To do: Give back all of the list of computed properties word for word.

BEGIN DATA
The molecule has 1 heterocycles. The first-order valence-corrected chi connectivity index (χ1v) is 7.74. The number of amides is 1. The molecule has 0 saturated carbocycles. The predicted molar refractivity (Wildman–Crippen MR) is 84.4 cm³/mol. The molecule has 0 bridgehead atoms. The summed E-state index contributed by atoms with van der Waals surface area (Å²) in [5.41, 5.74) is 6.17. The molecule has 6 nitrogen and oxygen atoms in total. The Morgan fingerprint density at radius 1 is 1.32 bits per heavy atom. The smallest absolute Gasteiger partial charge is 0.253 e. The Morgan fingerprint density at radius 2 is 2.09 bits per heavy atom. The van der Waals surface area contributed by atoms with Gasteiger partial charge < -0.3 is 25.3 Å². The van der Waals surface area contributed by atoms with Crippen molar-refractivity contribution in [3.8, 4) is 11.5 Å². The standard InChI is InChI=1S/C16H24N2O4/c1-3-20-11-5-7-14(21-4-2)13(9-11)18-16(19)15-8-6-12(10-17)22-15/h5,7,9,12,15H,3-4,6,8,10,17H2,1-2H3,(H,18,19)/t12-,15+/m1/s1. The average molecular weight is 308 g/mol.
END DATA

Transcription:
The molecule has 1 heterocycles. The first-order valence-corrected chi connectivity index (χ1v) is 7.74. The number of amides is 1. The molecule has 0 saturated carbocycles. The predicted molar refractivity (Wildman–Crippen MR) is 84.4 cm³/mol. The molecule has 0 bridgehead atoms. The summed E-state index contributed by atoms with van der Waals surface area (Å²) in [5.41, 5.74) is 6.17. The molecule has 6 nitrogen and oxygen atoms in total. The Morgan fingerprint density at radius 1 is 1.32 bits per heavy atom. The smallest absolute Gasteiger partial charge is 0.253 e. The Morgan fingerprint density at radius 2 is 2.09 bits per heavy atom. The van der Waals surface area contributed by atoms with Gasteiger partial charge < -0.3 is 25.3 Å². The van der Waals surface area contributed by atoms with Crippen molar-refractivity contribution in [3.8, 4) is 11.5 Å². The standard InChI is InChI=1S/C16H24N2O4/c1-3-20-11-5-7-14(21-4-2)13(9-11)18-16(19)15-8-6-12(10-17)22-15/h5,7,9,12,15H,3-4,6,8,10,17H2,1-2H3,(H,18,19)/t12-,15+/m1/s1. The average molecular weight is 308 g/mol.